Overtraining, Effects

We all know the saying – you can never have enough of a good thing. Exercise is good for you, no doubt. But you can get too much of it, or even become addicted to it. Women are especially susceptible to doing too much exercise because of the added pressure thrust upon them by society.

This pressure along with an original desire to become fit can lead to an obsessive disorder known as exercise bulimia, or to other problems, such as exhaustion or abandonning your regime altogether.

You keep exercising yet you feel tired or like you’re not getting anywhere. So you intensify your workouts or add more days to your routine. What happens? You still feel tired, or worse, you injure yourself. When you’ve reached a plateau you have to stir up your routine to move to the next level, but if you’re continually physically and mentally tired, you need to take a break.

“Rest” is not a dirty word! Take a complete day off once a week. And remember to take a vacation, sleep late once in a while, walk on the beach, or go out shopping for a day instead of doing time on the StairMaster. Anything to break the cycle. It will recharge you and get you back in the swing of things. This is a simple problem to solve, and you can usually catch yourself in time before anything drastic happens.

Your bodily reserves are just like the batteries in your Walkman – after continued use, they are going to run out and you have to replace or recharge them if you want to keep hearing your favorite song.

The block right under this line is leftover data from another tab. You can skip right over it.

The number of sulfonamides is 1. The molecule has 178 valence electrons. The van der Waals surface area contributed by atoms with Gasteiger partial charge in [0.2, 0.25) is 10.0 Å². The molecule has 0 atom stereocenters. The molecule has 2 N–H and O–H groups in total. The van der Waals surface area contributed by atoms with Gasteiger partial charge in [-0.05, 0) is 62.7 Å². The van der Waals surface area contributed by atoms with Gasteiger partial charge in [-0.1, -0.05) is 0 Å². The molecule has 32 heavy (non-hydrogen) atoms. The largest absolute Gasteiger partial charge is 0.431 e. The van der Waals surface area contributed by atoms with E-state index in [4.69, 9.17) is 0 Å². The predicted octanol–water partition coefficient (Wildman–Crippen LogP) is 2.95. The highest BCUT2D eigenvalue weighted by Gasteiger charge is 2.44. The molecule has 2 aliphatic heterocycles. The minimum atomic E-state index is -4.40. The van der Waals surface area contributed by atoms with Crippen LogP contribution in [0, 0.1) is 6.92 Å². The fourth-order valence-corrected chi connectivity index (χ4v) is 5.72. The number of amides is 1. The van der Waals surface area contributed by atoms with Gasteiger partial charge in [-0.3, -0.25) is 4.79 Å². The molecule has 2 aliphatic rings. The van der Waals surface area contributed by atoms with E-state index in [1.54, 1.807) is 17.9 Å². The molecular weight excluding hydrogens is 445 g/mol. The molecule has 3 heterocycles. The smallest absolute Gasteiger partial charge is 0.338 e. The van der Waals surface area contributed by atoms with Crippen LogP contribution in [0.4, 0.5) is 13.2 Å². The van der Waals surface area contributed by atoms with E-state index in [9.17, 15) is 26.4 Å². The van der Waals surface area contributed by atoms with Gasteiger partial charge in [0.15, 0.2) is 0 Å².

If you do not recover after a few days rest, you may have entered into a level of overtraining that will require perhaps 6 to 8 weeks of rest, or longer.

The symptoms of this are persistent muscle soreness, loss of interest in training, an increase in your resting heart rate and changes in your sleeping patterns. Other symptoms of severe overtraining can include diarrhea, persistent weight loss, swollen lymph glands, increased susceptibility to infection, loss of menstruation in women, inability to concentrate and loss of libido. Only start training again when you want to, and then only slowly.

 


Signs, symptoms & indicators of Overtraining, Effects

Symptoms - Head - Eyes/Ocular  

Vision disturbances



Symptoms - Mind - Emotional  

Irritability



 

Being anxious/nervous



Symptoms - Muscular  

Individual weak muscles




Conditions that suggest Overtraining, Effects

Immunity  

Weakened Immune System

High performance athletes have chronically lowered immune systems. The high level of training leaves their immune systems frequently depressed so that, for example, if a group of athletes is training together, a flu bug will rapidly make its way around. It is said that, in immunological terms, high-performance athletes are some of the least healthy people around.



Lifestyle  

(Possibly) overtraining



Counter Indicators
Lifestyle  

Absence of overtraining



Metabolic  


Uro-Genital  


 

Amenorrhea